Anne Magratten: Engaging with students’ inner worlds through the creative process
Anne Magratten, faculty member in the Visual Arts Program at Linn-Benton Community College, has taught art in colleges and universities, and minimum to maximum security prisons. She has seen its benefits for students from all walks of life.
“Art is something that can really enrich a person’s life - from those professionally using and selling art to the majority of the students I work with, who are there because it is personally enriching.”
Magratten started her own educational journey at a community college in northern California. She had received a scholarship to a fine art college but was uncomfortable asking her parents for the remaining money to attend.
While studying at a community college, Magratten realized what an incredible value she was receiving there. The classes were so affordable that Magratten was able to study painting and drawing—her main areas of emphasis—but also book arts, ceramics, design, photography, and more.
“It gave me a very diverse foundation,” she said. “It was an incredible learning environment, and I was receiving this really beautiful mentorship from my instructors.”
While Magratten’s friends at university were in classes of 600 students, she was in classes of 20 and valued the opportunity to talk with her instructors about things both related to and outside the class subject.
Her grades at the community college enabled her to transfer to a small women’s college to finish her bachelor’s degree and from there she pursued a master’s degree in fine art at the University of Oregon. “My experience made me realize that we should be doing everything we can in our own communities to create opportunities for others … especially in art,” said Magratten.
After graduation, Magratten sought to teach in community colleges, where she felt she would be able to serve a broader group of students.
And she did.
While working various part-time teaching positions to make ends meet, she had the opportunity to teach art in Oregon’s prison system.
“I knew I liked teaching art, but it was shocking to me … just the way the students there responded to an educational opportunity – it was so gratifying.” When Magratten was offered the full-time faculty position at Linn-Benton Community College, she made sure that she could continue working inside correctional facilities.
At LBCC Magratten teaches all levels of drawing as well as figure drawing and painting, design, and more.
“One of the most beautiful things about my job,” she said, “is that I’m able to engage with students about their inner world. I get to open their sketchbooks. On those days – I have the best job that I could possibly imagine.”
Magratten also serves as the faculty advisor for the college’s art galleries.
LBCC’s unique gallery structure allows for student gallery coordinators. Each year, students compete for positions that will fund six credits of scholarship for each term that they work with one of the college’s galleries. During the term, the students get a “very intense” mentorship and learn about the function of the gallery, how shows are arranged and curated, the hosting of receptions for artist talks, fundraising, and other components of running a gallery.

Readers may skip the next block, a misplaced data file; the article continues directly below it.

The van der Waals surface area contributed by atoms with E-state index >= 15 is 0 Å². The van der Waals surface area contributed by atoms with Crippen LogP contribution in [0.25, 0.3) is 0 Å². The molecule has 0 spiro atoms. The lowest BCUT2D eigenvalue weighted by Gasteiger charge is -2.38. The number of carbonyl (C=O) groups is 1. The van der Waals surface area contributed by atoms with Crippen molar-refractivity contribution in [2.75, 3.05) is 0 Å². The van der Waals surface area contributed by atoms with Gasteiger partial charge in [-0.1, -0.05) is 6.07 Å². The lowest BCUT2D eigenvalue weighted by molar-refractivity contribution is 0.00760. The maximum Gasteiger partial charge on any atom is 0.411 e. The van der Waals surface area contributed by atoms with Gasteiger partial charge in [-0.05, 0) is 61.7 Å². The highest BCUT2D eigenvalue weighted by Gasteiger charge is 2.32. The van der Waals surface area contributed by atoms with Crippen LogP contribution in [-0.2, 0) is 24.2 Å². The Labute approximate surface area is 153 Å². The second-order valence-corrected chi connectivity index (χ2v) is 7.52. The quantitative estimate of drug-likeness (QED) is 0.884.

Magratten has been steadily pushing to expand the number of student gallery coordinators.
“I believe that experience in arts administration and experience in a gallery gave me so much perspective as a young artist ... I want students to have those insights,” she said.
Insights such as what percentage the gallery retains versus what the artist will get when a work is sold, in what types of galleries the artists’ work will be insured versus not, the elements of an artist’s statement, the process of coordinating a sale, and the experience of talking with an artist when they come to install their work.
“Anxiety and fear are not just applicable to the creative process. They’re applicable to that feeling we have when we say ‘I don’t know if I can do this thing …. I don’t know if I’ll ever to be able to do it and I want so badly to do it’,” she said.
Magratten is all about helping students push through that feeling to reach success. She does it with budding artists, and with the student gallery coordinators.
“I want to provide students with as much meaningful experience as possible that enriches them, that gives them meaningful lines on a resume and the confidence to be able to say, ‘I can do a show in that space because I’ve had experience doing this’.”
View Magratten’s artwork at her website. She recently completed an illustration project with a close friend. The resulting children’s book, Listless Llama (about a little llama who longs to travel) was created for her friend’s daughter; for each copy purchased of the second book, Maribel Plans a Party a copy of Maribel y la fiesta de Paco is donated to a child in Guatemala.
Magratten serves as faculty advisor to the Gender & Sexuality Alliance at LBCC.